Late talking: Comprehension can also be delayed


Late talking & comprehension delay

Late talking affects approximately 10-20% of toddlers. This rate rises to about 16-17.5% in children between 30-36 months of age.
(Rescorla, 1989; Rescorla & Alley, 2001; Roulstone et al., 2002; Zubrick et al., 2007; Horowitz et al., 2003; Rescorla & Achenbach, 2002).

Late talking & comprehension (understanding of language)?

Comprehension is also known as a “receptive language”. This refers to what we understand, the word meanings and concepts we know, and the processing of what others say to us through non-verbal or verbal means.

In my experience, I hear many parents & health professionals say

“my child is late to talk BUT they understand everything”.

Often, difficulties in receptive language are disregarded and not seen as a priority. Many parents and professionals can get super focused on what a child can and can’t say, and miss what they cannot understand.

More about the two domains of language here

What the research says:

Based on many longitudinal and cohort studies, researchers have found that late talking children are more likely to:

  • Have delayed comprehension and use of symbolic gestures for communication (Thal et al., 2013);
  • Use of shorter and less grammatically complex utterances—particularly for toddlers with expressive and receptive delays (Thal et al., 2013)
  • Have an understanding of fewer words – aka poor receptive vocabulary (Thal et al., 2013, 1991).

Let’s be honest: Late talkers are likely to have delayed comprehension

Late talking toddlers don’t say much but are also very likely to not understand much either. Don’t just focus on their output (expressive language). Also equally focus on helping a late talker understand what words mean and to comprehend the world around them.

Your child must understand the meaning behind a word in context before they can use that word to communicate!

Understanding what others say is an essential part of everyday life. So it should be one of your top priorities to improve your child’s ability to link meaning to words.

Want to know what concepts to teach your child in order to improve their receptive vocabulary? Read more

There will be variation amongst late talking toddlers

As with all developmental areas, there will be natural variation amongst children – regardless of whether they are deemed typically developing or have late talking.

Below are some indications of delayed receptive language below.

  • Cannot respond to their name consistently
  • Difficulty with turning their head toward parents when asked “Where’s mum”, “show me dad”.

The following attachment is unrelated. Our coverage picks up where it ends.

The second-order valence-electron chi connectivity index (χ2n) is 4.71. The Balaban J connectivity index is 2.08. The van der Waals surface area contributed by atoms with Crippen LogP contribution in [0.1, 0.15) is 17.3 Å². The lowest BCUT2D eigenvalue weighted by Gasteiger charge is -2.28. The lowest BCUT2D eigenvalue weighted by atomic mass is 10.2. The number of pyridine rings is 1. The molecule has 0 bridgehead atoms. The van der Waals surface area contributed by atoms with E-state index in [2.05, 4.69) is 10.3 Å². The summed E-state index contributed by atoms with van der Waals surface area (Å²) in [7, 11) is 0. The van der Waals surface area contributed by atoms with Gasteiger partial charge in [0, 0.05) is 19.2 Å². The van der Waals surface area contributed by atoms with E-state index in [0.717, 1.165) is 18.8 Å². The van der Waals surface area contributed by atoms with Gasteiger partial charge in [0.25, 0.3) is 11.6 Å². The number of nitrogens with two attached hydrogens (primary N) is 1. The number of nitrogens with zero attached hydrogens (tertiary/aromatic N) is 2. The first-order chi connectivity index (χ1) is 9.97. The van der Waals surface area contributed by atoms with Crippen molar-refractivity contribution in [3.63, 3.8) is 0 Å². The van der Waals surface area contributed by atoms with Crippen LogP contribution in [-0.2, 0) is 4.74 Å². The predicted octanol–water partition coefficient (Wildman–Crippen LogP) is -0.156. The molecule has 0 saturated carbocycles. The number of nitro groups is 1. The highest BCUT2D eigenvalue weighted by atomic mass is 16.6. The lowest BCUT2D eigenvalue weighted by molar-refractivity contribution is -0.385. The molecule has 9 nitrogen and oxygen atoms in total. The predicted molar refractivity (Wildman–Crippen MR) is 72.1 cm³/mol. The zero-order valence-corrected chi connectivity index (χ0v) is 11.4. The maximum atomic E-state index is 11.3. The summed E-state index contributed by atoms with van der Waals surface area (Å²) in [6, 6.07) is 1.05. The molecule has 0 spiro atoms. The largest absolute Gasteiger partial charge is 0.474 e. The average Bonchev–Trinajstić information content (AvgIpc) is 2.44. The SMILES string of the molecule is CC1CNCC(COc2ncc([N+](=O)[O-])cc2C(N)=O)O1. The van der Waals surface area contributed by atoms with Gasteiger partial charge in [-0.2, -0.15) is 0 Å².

• Cannot point or touch items that are named, when amongst a group of objects in reach – e.g. “where’s the cup” or “find the block’.
  • Has difficulty responding appropriately to the instruction – “give me the ball”
  • Difficulty pointing/touching to body parts upon request – e.g. “where is your nose/legs/ears”.
  • Difficulty bringing your familiar items that are in the distance or in another room – e.g. “go get your hat”.
  • Doesn’t respond by moving to the appropriate place when you say things such as “bath time now”, “time to take doggie for a walk” or “Are you hungry”.

Note: By 15 to 17 months of age, a child should be able to perform these tasks listed above quite consistently. If they don’t, then it is highly likely they have a significant receptive language delay.

Read more about receptive language here

Free handout – comprehension milestones

Late talking - Comprehension milestones
Download here


Horowitz, S. M., Irwin, J. R., Briggs-Gowan, M. J., Bosson Heenan, J. M., Medoza, J., & Carter, A. S. (2003). Language delay in a community cohort of young children. Journal of the American Academy of Child & Adolescent Psychiatry, 42(8), 932–940.

Rescorla, L. A. (1989). The Language Development Survey: A screening tool for delayed language in toddlers. Journal of Speech and Hearing Disorders, 54(4), 587–599.

Rescorla, L. A., & Alley, A. (2001). Validation of the Language Development Survey (LDS): A parent report tool for identifying language delay in toddlers. Journal of Speech, Language, and Hearing Research, 44(2), 434–445.

Roulstone, S., Loader, S., Northstone, K., Beveridge, M., & the ALSPAC team. (2002). The speech and language of children aged 25 months: Descriptive data from the Avon Longitudinal Study of Parents and Children. Early Child Development and Care, 172(3), 259–268.

Thal, D. J., Marchman, V. A., & Tomblin, J. B. (2013). Late-talking toddlers: Characterization and prediction of continued delay. In L. A. Rescorla & P. S. Dale (Eds.), Late talkers: Language development, interventions, and outcomes (pp. 169–201). Brookes.

Thal, D. J., Tobias, S., & Morrison, D. (1991). Language and gesture in late talkers: A 1-year follow-up. Journal of Speech and Hearing Research, 34(3), 604–612.

Zubrick, S. R., Taylor, C. L., Rice, M. L., & Slegers, D. W. (2007). Late language emergence at 24 months: An epidemiological study of prevalence, predictors, and covariates. Journal of Speech, Language, and Hearing Research, 50(6), 1562–1592.


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